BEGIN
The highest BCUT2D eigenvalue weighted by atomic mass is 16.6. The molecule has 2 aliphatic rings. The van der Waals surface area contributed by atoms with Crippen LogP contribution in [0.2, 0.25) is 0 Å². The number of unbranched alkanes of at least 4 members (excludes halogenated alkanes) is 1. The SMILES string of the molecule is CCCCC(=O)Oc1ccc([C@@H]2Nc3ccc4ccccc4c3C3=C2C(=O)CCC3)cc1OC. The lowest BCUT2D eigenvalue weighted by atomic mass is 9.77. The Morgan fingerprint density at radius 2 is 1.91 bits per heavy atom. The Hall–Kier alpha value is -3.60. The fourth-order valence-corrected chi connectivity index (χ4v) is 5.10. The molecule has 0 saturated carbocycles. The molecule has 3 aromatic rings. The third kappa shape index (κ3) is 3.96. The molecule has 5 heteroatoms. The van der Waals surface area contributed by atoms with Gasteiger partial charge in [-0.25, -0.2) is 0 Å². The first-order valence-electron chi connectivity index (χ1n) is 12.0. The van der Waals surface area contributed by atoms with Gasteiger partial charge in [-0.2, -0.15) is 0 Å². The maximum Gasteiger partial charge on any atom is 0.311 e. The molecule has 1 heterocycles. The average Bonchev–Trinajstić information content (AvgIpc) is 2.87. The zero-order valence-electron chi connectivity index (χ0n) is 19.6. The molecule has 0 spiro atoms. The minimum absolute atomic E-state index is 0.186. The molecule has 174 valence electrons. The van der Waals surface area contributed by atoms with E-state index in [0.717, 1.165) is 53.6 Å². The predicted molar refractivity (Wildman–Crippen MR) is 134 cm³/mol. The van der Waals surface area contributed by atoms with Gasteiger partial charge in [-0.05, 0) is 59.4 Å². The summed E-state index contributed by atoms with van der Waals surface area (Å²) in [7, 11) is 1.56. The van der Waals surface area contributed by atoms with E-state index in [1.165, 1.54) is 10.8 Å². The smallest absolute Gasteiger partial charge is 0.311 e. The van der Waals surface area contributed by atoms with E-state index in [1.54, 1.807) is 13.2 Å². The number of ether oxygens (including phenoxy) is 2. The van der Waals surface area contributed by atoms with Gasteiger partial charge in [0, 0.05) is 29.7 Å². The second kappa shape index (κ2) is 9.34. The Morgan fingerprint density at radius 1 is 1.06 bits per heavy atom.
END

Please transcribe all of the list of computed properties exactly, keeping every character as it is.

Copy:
The highest BCUT2D eigenvalue weighted by atomic mass is 16.6. The molecule has 2 aliphatic rings. The van der Waals surface area contributed by atoms with Crippen LogP contribution in [0.2, 0.25) is 0 Å². The number of unbranched alkanes of at least 4 members (excludes halogenated alkanes) is 1. The SMILES string of the molecule is CCCCC(=O)Oc1ccc([C@@H]2Nc3ccc4ccccc4c3C3=C2C(=O)CCC3)cc1OC. The lowest BCUT2D eigenvalue weighted by atomic mass is 9.77. The Morgan fingerprint density at radius 2 is 1.91 bits per heavy atom. The Hall–Kier alpha value is -3.60. The fourth-order valence-corrected chi connectivity index (χ4v) is 5.10. The molecule has 0 saturated carbocycles. The molecule has 3 aromatic rings. The third kappa shape index (κ3) is 3.96. The molecule has 5 heteroatoms. The van der Waals surface area contributed by atoms with Gasteiger partial charge in [-0.25, -0.2) is 0 Å². The first-order valence-electron chi connectivity index (χ1n) is 12.0. The van der Waals surface area contributed by atoms with Gasteiger partial charge in [-0.2, -0.15) is 0 Å². The maximum Gasteiger partial charge on any atom is 0.311 e. The molecule has 1 heterocycles. The average Bonchev–Trinajstić information content (AvgIpc) is 2.87. The zero-order valence-electron chi connectivity index (χ0n) is 19.6. The molecule has 0 spiro atoms. The minimum absolute atomic E-state index is 0.186. The molecule has 174 valence electrons. The van der Waals surface area contributed by atoms with E-state index in [0.717, 1.165) is 53.6 Å². The predicted molar refractivity (Wildman–Crippen MR) is 134 cm³/mol. The van der Waals surface area contributed by atoms with Gasteiger partial charge in [-0.05, 0) is 59.4 Å². The summed E-state index contributed by atoms with van der Waals surface area (Å²) in [7, 11) is 1.56. The van der Waals surface area contributed by atoms with E-state index in [1.165, 1.54) is 10.8 Å². The smallest absolute Gasteiger partial charge is 0.311 e. The van der Waals surface area contributed by atoms with E-state index in [1.54, 1.807) is 13.2 Å². The number of ether oxygens (including phenoxy) is 2. The van der Waals surface area contributed by atoms with Gasteiger partial charge in [0, 0.05) is 29.7 Å². The second kappa shape index (κ2) is 9.34. The Morgan fingerprint density at radius 1 is 1.06 bits per heavy atom.